Date of Award
John Van Buren
In recent years, millions of bees have died in North America as part of a phenomenon known as Colony Collapse Disorder. This thesis analyzes the importance of productive bee colonies and how their act of pollination is a vital ecosystem service to many of our economies. It identifies the major crops reliant on bee pollination and the many ecological threats that declining bee populations pose. Using data from the USDA, university studies, and other scientific research, this thesis evaluates the many reasons for the decline of honeybees as a result of the gradual decline of the nation’s current agricultural system.
This thesis looks at the history of honeybees in North America as well as how the modern honeybee industry came to be what it is today. This thesis uses the discipline of economics to demonstrate the monetary value of bee pollination and other ecological services and the costs that honeybee declines pose. Finally, it analyzes the political action of other countries compared to the United States in regards to preserving the honeybee to suggest a level of inadequacy on the part of the latter. Using the success of apiaries in Vermont as a case study, it will suggest policy recommendations for the United States based on the unique factors of Vermont’s agricultural system. Such policies could include banning the use of neonicotinoids and other pesticides, reducing large-scale farming operations and monocultures, education, and promoting/incentivizing organic agriculture techniques.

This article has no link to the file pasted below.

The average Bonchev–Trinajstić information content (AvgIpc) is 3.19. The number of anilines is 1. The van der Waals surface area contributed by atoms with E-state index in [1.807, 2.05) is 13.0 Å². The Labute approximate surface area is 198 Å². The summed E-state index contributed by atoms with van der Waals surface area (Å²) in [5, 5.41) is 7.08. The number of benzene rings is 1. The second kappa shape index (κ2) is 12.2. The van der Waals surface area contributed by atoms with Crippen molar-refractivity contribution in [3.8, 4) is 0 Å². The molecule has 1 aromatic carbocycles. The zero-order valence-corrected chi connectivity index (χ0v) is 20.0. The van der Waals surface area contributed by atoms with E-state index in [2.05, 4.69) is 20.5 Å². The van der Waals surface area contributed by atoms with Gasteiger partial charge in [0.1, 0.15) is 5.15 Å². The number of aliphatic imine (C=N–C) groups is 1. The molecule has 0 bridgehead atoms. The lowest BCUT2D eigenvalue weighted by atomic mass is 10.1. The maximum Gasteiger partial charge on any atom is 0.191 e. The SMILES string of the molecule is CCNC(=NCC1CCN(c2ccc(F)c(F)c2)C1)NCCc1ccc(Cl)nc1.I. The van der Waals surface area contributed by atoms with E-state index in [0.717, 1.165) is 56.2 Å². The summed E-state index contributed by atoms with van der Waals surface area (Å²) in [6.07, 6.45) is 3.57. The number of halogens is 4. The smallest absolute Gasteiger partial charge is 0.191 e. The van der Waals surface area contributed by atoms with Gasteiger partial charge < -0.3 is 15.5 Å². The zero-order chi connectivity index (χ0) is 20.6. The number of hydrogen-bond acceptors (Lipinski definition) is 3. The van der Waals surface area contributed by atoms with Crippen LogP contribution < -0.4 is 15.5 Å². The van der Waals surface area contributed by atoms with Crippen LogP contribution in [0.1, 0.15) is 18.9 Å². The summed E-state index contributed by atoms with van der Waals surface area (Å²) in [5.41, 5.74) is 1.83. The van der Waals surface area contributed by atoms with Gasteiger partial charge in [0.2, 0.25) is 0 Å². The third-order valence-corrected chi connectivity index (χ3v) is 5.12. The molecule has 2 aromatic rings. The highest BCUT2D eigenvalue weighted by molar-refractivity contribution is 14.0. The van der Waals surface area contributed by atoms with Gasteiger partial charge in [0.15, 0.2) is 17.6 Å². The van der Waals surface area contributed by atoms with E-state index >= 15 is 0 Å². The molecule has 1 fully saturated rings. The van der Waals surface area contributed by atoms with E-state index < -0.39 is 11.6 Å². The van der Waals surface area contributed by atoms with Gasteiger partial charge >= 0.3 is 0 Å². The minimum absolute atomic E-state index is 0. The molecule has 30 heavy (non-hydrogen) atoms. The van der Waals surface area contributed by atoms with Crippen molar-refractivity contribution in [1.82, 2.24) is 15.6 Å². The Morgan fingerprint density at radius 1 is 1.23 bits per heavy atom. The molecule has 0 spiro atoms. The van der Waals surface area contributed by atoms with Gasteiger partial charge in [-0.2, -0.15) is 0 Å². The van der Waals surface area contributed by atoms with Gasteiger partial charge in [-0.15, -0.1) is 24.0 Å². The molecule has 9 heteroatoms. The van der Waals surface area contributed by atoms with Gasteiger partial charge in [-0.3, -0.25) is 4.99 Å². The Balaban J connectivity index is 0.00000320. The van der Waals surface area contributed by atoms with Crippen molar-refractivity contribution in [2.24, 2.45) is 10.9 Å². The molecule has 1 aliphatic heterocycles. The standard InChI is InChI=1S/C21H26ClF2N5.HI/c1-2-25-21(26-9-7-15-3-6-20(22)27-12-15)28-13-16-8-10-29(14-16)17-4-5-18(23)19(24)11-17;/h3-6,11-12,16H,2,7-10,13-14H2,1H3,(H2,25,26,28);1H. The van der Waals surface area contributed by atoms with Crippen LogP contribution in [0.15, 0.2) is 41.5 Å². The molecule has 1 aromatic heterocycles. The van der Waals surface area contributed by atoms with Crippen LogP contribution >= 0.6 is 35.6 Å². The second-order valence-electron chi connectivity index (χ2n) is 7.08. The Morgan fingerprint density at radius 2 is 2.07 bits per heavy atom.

Marra, Lauren, "Colony Collapse Disorder in North American Honey Bees: History, Economics and Policy" (2014). 2014 Student Theses. 9.